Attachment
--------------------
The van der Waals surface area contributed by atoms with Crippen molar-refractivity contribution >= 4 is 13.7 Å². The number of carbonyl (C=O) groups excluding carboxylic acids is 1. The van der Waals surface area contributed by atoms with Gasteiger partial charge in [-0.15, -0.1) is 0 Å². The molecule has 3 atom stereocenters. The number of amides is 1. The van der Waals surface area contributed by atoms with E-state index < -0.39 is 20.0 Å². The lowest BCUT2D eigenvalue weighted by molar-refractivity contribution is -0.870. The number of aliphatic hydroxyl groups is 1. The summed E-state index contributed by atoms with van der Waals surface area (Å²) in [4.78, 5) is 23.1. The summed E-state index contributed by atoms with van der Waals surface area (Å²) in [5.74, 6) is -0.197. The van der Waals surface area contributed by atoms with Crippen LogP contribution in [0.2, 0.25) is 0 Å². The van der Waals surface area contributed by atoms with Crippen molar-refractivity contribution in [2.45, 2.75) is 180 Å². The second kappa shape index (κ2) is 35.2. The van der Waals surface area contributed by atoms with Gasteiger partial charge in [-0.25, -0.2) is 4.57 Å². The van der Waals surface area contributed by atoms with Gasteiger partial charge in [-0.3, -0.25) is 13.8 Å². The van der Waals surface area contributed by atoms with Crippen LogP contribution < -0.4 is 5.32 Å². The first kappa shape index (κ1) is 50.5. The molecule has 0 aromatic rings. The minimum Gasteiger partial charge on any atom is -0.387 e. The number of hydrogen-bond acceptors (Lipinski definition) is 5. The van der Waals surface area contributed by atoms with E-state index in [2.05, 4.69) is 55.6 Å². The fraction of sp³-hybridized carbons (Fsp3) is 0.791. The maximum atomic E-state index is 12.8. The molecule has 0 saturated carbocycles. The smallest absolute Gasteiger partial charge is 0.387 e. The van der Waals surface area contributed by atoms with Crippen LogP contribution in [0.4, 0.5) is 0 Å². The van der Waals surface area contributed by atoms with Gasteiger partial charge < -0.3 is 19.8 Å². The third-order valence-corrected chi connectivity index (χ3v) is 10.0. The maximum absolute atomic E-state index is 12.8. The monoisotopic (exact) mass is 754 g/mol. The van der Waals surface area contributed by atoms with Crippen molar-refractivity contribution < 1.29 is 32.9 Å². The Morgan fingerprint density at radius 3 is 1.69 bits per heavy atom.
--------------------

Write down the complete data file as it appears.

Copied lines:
The van der Waals surface area contributed by atoms with Crippen molar-refractivity contribution >= 4 is 13.7 Å². The number of carbonyl (C=O) groups excluding carboxylic acids is 1. The van der Waals surface area contributed by atoms with Gasteiger partial charge in [-0.15, -0.1) is 0 Å². The molecule has 3 atom stereocenters. The number of amides is 1. The van der Waals surface area contributed by atoms with E-state index < -0.39 is 20.0 Å². The lowest BCUT2D eigenvalue weighted by molar-refractivity contribution is -0.870. The number of aliphatic hydroxyl groups is 1. The summed E-state index contributed by atoms with van der Waals surface area (Å²) in [4.78, 5) is 23.1. The summed E-state index contributed by atoms with van der Waals surface area (Å²) in [5.74, 6) is -0.197. The van der Waals surface area contributed by atoms with Crippen LogP contribution in [0.2, 0.25) is 0 Å². The van der Waals surface area contributed by atoms with Crippen molar-refractivity contribution in [2.45, 2.75) is 180 Å². The second kappa shape index (κ2) is 35.2. The van der Waals surface area contributed by atoms with Gasteiger partial charge in [-0.25, -0.2) is 4.57 Å². The van der Waals surface area contributed by atoms with Gasteiger partial charge in [-0.3, -0.25) is 13.8 Å². The van der Waals surface area contributed by atoms with Crippen LogP contribution < -0.4 is 5.32 Å². The first kappa shape index (κ1) is 50.5. The molecule has 0 aromatic rings. The minimum Gasteiger partial charge on any atom is -0.387 e. The number of hydrogen-bond acceptors (Lipinski definition) is 5. The van der Waals surface area contributed by atoms with E-state index in [2.05, 4.69) is 55.6 Å². The fraction of sp³-hybridized carbons (Fsp3) is 0.791. The maximum atomic E-state index is 12.8. The molecule has 0 saturated carbocycles. The smallest absolute Gasteiger partial charge is 0.387 e. The van der Waals surface area contributed by atoms with Crippen LogP contribution in [0.4, 0.5) is 0 Å². The van der Waals surface area contributed by atoms with Gasteiger partial charge < -0.3 is 19.8 Å². The third-order valence-corrected chi connectivity index (χ3v) is 10.0. The maximum absolute atomic E-state index is 12.8. The monoisotopic (exact) mass is 754 g/mol. The van der Waals surface area contributed by atoms with Crippen molar-refractivity contribution < 1.29 is 32.9 Å². The Morgan fingerprint density at radius 3 is 1.69 bits per heavy atom.